Board and batten is the most common style of barn siding and as a result you will see some barn doors built in that style. One thing to note is that board and batten is a style developed, so that one can build with green lumber that has not been kiln dried. This works great for the siding, but when covering an opening such as a doorway the shrinkage that occurs with green wood can become a major headache. By using tongue and groove, which is always kiln-dried before it is sold, one can be assured that the door, which is being built, will not shrink over time. This is of special advantage if you live in a place that gets lots of weather.
- Skill level:
Things you need
- Some tongue and groove lumber
- Saw horses
- Circular saw
- Electric drill
- Wood screws
- Hardware to hang and latch the door
Inspect the doorway to make sure that the frame is in good order and that everything is square. You can use a framing square to check this. If there is a jamb present make sure that it is true and straight.
Decide on the dimensions for your door. If you are building a doorway with doorstop or if you are going for a more rustic entrance with a door that swings off the trim, you still will need to know the exact dimensions.
Set up a pair of sawhorses and cut each board to length. We will deal with the width and backing for the door, shortly.
Cut and fit each board together by placing the tongue inside the groove. Keep adding boards until the over all width is at least 2 inches greater than the calculated width of the opening. Make sure the tongue of each board fits tightly into the groove of the next board. You can tap on one end with a wooden mallet to get a tighter fit. Never use a framing hammer unless you have a wooden block to soften the blow.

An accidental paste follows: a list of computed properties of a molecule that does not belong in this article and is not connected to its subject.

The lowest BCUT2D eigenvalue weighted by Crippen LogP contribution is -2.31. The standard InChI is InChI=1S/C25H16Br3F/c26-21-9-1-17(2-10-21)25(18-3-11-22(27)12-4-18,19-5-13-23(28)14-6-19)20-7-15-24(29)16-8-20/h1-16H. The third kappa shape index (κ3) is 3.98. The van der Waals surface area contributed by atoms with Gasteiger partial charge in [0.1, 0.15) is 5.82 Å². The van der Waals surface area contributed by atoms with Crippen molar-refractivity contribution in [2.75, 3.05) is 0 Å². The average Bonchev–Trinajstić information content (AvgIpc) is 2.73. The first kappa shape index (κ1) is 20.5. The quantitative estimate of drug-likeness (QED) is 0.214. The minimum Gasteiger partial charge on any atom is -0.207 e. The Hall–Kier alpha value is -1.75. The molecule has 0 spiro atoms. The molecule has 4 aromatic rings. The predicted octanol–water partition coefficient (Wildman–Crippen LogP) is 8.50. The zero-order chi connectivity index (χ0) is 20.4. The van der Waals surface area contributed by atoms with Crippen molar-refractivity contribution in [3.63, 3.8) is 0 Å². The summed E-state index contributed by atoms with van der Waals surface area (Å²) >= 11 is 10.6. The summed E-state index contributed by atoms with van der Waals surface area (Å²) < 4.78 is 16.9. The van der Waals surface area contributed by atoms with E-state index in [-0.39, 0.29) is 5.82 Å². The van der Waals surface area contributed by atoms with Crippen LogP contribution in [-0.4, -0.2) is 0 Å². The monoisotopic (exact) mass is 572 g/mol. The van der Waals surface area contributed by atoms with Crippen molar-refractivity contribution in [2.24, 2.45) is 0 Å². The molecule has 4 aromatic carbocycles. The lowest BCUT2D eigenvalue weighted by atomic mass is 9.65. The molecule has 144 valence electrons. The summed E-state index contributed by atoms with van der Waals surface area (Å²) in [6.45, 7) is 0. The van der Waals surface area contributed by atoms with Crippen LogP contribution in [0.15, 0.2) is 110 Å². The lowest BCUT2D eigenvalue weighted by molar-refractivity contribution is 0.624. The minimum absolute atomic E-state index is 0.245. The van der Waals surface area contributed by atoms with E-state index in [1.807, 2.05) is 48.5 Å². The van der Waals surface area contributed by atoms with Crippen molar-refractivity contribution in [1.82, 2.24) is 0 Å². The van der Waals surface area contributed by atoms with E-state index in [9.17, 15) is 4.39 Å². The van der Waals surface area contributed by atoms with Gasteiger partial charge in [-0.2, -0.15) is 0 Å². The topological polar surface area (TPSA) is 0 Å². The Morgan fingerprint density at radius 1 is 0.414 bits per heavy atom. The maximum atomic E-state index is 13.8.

Cut the tongue off the first board with a circular saw. Make sure the edge is square and that all the tongue is removed.
Attach two cleats to the backside and make sure each tongue and groove board is attached at least once to each cleat. Also be certain that the tongues and grooves are tight. Place the cleat at the very top and bottom of the backside of the door. You can attach the cleats with short wood screws (1 ¼ to 1 ½ inches long).
Cut the door to width.
Attach the braces to the back in a Z-pattern. The top and bottom of the Z should go just inside the two cleats, then you can place the diagonal piece and remove the two cleats. It is best to remove the tongue for any board that you use as a brace.
Add hardware and hang the door.
Tips and warnings
- If you can afford it, you can cover the whole barn in tongue and groove.
- This door can be built with the boards running horizontal instead of vertical, although vertical is most common.
- Be careful with the power tools.
- If the opening is wide, you might need a pair of doors that swing open from each side of the doorway.